Secrets of next-door millionaires

The way most Americans build wealth is no secret: Save, invest, repeat. How average people keep their wealth, though, gets a lot less attention.

It boils down to how they handle risk. It’s hard to accumulate wealth without taking some risks, but there are perils that “next-door millionaires” seem to avoid.

Next-door millionaires weren’t born into wealth. They haven’t invented killer apps or won the lottery, exercised a pile of stock options or played professional sports. They’re the majority of millionaires, and they include teachers, small business owners and professionals who accumulate wealth gradually over time. They’re often in their 50s or 60s before their net worth ticks over to seven digits.

In my latest column for the Associated Press, how to apply the secrets of next-door millionaires to your own finances.

What “secret millionaires” can teach us

Zemanta Related Posts ThumbnailThis column first appeared on DailyWorth under the headline “Lessons from secret millionaires.”

Eugenia Dodson grew up on a Minnesota farm, the daughter of poor Swedish immigrants. Her childhood poverty affected her so profoundly that even in her old age, she refused to replace a stove with only one working burner — even though by then she was worth tens of millions of dollars. Dodson, who left nearly $36 million to the University of Miami when she died in 2005 at age 100, is just one of many secretly wealthy people who live quiet, frugal lives and then leave unexpected fortunes to charity.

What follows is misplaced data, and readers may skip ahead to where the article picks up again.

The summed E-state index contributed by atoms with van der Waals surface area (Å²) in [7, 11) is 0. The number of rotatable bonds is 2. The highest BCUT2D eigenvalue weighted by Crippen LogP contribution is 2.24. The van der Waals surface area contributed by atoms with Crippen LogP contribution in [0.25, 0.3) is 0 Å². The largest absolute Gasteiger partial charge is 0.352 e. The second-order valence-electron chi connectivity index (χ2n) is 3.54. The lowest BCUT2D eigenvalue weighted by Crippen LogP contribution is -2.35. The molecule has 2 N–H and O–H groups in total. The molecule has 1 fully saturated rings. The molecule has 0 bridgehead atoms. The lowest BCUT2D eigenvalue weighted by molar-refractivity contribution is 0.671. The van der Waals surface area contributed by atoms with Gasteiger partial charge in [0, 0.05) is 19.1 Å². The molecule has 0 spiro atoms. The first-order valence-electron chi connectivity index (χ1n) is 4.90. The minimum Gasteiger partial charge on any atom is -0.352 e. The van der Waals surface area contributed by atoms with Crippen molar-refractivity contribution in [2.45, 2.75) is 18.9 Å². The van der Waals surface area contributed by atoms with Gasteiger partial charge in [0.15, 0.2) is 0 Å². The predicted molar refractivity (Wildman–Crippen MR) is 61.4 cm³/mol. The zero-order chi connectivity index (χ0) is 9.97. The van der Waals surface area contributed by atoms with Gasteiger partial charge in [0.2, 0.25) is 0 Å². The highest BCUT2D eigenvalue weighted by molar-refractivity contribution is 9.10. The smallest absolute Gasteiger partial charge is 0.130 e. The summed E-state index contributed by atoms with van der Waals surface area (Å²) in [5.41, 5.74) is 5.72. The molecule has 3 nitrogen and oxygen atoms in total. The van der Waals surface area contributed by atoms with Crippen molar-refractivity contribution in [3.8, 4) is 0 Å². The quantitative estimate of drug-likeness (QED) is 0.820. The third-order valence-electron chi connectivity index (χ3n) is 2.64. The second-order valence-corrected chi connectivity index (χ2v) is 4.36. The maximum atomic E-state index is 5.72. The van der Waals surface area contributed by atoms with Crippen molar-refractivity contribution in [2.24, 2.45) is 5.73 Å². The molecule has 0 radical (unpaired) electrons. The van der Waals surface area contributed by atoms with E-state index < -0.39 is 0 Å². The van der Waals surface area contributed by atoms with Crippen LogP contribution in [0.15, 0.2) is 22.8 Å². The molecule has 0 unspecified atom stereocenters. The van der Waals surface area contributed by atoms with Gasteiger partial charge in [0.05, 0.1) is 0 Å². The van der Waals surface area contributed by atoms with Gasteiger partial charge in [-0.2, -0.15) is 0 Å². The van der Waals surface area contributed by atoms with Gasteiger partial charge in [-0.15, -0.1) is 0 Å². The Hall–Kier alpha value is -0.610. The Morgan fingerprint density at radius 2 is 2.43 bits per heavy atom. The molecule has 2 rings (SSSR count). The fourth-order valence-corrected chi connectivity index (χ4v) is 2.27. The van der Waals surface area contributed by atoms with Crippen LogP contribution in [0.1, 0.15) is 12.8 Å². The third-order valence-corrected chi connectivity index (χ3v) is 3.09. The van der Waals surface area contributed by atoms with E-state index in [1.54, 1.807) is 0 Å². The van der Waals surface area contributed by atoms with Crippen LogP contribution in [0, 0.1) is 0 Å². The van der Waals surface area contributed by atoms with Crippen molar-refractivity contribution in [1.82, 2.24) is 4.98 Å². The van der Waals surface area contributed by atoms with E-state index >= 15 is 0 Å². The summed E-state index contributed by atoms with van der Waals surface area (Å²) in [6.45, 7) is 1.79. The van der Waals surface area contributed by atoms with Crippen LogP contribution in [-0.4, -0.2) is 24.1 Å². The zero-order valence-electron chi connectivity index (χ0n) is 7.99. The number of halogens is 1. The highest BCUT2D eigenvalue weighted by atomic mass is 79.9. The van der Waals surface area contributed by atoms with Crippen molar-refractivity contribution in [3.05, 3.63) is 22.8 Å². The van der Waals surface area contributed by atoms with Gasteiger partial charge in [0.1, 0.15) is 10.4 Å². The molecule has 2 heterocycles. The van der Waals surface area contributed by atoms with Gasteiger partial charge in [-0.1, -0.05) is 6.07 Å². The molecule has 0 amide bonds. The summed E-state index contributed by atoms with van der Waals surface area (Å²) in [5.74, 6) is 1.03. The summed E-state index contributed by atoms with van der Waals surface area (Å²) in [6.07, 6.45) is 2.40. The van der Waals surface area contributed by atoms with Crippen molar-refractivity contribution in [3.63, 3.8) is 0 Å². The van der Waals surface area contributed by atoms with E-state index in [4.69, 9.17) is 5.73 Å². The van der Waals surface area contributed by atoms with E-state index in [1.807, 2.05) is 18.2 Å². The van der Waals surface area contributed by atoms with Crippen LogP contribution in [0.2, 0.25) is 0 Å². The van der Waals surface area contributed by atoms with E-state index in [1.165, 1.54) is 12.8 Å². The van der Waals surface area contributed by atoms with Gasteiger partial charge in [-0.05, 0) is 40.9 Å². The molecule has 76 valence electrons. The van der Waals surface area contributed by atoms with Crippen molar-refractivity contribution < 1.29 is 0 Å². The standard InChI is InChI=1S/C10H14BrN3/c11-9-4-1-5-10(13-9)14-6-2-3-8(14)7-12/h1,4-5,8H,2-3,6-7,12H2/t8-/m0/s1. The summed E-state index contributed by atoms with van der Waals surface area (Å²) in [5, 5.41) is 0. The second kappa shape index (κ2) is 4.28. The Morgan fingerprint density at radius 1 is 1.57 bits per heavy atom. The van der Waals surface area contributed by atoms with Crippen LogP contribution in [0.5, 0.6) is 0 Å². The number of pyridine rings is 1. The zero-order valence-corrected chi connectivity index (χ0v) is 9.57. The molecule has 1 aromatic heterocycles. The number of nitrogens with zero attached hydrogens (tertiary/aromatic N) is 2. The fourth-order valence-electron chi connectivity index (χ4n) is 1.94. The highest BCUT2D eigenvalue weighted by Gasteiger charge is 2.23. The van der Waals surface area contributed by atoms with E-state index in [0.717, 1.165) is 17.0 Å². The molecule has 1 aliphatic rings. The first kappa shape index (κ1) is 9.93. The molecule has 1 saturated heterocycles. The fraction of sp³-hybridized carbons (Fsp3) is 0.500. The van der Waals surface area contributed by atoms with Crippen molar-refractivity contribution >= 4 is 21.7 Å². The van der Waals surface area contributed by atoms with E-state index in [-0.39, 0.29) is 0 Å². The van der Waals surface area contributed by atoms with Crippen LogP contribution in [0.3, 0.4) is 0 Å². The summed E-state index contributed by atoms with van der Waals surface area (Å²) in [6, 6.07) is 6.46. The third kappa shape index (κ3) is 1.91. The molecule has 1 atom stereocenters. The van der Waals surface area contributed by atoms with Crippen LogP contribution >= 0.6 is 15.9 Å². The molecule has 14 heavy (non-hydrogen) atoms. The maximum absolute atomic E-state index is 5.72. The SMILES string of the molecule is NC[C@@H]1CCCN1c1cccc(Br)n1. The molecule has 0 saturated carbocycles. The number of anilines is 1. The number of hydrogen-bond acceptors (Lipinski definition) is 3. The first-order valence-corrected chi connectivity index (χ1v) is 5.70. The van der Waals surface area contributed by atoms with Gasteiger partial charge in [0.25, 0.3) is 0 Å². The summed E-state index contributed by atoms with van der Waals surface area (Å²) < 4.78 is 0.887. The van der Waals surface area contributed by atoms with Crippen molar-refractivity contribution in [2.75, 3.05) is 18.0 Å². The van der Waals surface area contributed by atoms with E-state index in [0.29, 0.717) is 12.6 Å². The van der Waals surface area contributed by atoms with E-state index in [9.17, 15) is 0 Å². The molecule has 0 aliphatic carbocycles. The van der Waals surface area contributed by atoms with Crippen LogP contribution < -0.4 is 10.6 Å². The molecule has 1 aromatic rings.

I’ve been collecting stories of such secret millionaires for years now. Some are men, though the women interest me more, as females usually earn less, invest more conservatively and wind up poorer in retirement. These women break that mold. Here’s what we can learn from them.

They’re not born rich

Secret millionaires can be farmers, school teachers or, in Dodson’s case, a hairdresser. Dodson eventually opened her own beauty shop after she moved to Miami in the 1920s at the urging of a high school friend, according to her attorney, Donald Kubit. She made it through the Great Depression living simply and frugally, habits she continued through her life. “I had no idea when I met her that she was a woman of such wealth,” says Kubit, who met Dodson in her nineties.

Buy and hold works

Secret millionaires are often heavily invested in stocks — the one type of investment that consistently beats inflation over time. Many favored well-known, blue-chip companies. Margaret Southern, a retired teacher of special-needs children in Greenville, S.C., preferred household names like 3M, General Foods and Heinz that paid dividends, according to a story about her in the Greenville News. Southern reportedly liked having the dividend checks to buy whatever she wanted. When Southern died at 94, she bequeathed $8.4 million to the Community Foundation of Greenville to benefit children and animals.

Let it grow